Johns Hopkins startup Neuraly plans phase 1 Parkinson’s trial with $36M round

A nurse holding the hands of an elderly patient
Neuraly's lead, brain-penetrating compound is from a class of GLP-1R agonists, which has already seen approvals for Type 2 diabetes. (Getty/Rawpixel)

A new startup from Johns Hopkins has launched with $36 million in financing in the pursuit of disease-modifying agents for Parkinson’s disease and other neurodegenerative disorders.

The Germantown, Maryland-based company’s pipeline is built around NLY01, a long-acting glucagon-like peptide-1 receptor agonist that penetrates the brain and has shown promise as a neuroprotective agent.

The class of GLP-1R agonists has an established safety profile, with certain treatments already approved for Type 2 diabetes, said Neuraly, which plans to begin a phase 1 trial of NLY01 before the end of the year.


Industry Insight Survey: Direct-to-Patient Distribution of Clinical Supplies

This industry survey seeks to gain insight on trial sponsors' perspective on offering a DTP option and their current level of awareness and understanding of any factors that may influence their ability to do so. The first 50 qualified respondents will receive a $5 Amazon gift card.

“Currently, there aren’t any treatments that reverse, stop, or even slow neurodegeneration in diseases like Parkinson’s and Alzheimer’s,” said Seulki Lee, Ph.D., Neuraly’s founder and CEO, in a release. “The treatments that do exist—all symptomatic—provide only temporary improvement in motor and cognitive function, but even these become less effective over time. We believe that the science supports NLY01 as a potential disease-modifying therapy capable of slowing the progression of disease.”

Neuraly’s pipeline also includes two candidates in early development targeting complementary mechanisms of neurodegenerative diseases.

The series A funding round was backed by several South Korean VC funds and investors, including D&D Pharmatech, Smilegate Investment, InterVest, LB Investment, Magna Investment, Geon Investment and Dongkoo Bio&Pharma. Two U.S.-based funds, Octave Life Sciences and Maryland Venture Fund, also participated.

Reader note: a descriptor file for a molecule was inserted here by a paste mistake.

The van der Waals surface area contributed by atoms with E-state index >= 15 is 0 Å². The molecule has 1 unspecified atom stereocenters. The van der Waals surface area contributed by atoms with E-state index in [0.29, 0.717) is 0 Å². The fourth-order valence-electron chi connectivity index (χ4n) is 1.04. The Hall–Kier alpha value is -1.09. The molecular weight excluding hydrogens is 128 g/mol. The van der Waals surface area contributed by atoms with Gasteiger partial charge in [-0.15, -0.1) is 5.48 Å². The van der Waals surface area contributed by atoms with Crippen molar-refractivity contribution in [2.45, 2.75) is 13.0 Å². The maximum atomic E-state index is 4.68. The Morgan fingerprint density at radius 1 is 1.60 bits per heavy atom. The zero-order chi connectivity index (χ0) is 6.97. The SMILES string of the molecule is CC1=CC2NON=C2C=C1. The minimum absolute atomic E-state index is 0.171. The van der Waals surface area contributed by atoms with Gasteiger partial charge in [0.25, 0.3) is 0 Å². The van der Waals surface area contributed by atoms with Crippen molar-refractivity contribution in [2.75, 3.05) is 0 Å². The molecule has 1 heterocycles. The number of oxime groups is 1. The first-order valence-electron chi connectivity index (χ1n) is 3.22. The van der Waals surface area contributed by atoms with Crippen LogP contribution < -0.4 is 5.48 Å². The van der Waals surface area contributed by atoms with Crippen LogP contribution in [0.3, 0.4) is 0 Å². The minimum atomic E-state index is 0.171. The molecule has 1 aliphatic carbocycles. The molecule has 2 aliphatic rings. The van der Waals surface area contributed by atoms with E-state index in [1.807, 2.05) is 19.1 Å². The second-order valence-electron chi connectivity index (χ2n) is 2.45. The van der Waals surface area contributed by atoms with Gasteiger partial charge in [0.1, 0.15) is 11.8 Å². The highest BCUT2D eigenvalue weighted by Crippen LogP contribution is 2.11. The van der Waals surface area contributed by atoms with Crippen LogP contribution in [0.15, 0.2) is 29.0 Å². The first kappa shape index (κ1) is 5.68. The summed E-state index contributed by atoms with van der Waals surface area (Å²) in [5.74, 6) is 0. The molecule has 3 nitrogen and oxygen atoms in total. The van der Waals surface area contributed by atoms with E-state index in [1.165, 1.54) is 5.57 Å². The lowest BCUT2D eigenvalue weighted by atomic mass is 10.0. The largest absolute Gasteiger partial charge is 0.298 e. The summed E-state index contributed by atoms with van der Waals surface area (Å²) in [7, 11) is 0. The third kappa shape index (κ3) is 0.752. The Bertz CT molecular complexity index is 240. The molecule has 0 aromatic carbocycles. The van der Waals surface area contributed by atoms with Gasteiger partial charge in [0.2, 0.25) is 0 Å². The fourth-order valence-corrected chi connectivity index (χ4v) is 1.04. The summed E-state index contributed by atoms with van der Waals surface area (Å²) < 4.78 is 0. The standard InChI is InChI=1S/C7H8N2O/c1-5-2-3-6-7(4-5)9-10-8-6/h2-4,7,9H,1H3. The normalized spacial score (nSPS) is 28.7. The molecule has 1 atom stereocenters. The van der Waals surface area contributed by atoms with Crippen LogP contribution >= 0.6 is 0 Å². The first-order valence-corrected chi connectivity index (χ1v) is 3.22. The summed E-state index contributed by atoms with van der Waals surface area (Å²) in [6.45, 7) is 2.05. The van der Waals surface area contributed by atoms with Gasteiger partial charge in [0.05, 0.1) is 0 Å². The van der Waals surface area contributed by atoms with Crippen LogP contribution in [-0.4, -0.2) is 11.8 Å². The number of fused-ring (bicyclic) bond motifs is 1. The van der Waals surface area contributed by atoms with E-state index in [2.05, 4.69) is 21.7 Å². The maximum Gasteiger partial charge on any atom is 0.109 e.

RELATED: Johns Hopkins researchers reveal novel protein and involvement in Parkinson’s disease

First formed in 2016, Neuraly is based on research led by Johns Hopkins’ Ted Dawson, M.D., Ph.D., the Leonard and Madlyn Abramson Professor in Neurodegenerative Diseases and director of the university’s Institute for Cell Engineering. Recent research exploring the role of the glial compartment of neural tissue in the progression of Parkinson’s and Alzheimer’s diseases showed that activated microglial cells can cause toxic effects in the affected areas. Published in Nature Medicine, the paper described how NLY01 was found to prevent neuronal cell death by inhibiting microglial activation and the formation of other neurotoxic cells in animal models—slowing disease progression and improving lifespan, cognitive and motor functions in mice with Parkinson’s disease.

RELATED: Enlisting genes and the immune system to fight Alzheimer’s

“We expect NLY01 to be a pioneering treatment for Parkinson’s with low development risks as we have seen unprecedented efficacy in preclinical models and well-characterized safety profiles in a similar class of molecules,” said Viktor Roschke, Ph.D., Neuraly’s co-founder and chief scientific officer, in the release.

Suggested Articles

Support for specialty therapies with a tech-based platform that challenges the old hub model and improves the patient journey.

Eli Lilly is closing down its U.K.-based Erl Wood neuroscience in Surrey, leading to cuts and relocations.

After being hailed as a near mystic when it came to stock picks, Britain’s once great oak has been cut down to a sapling as Neil Woodford gets the ax.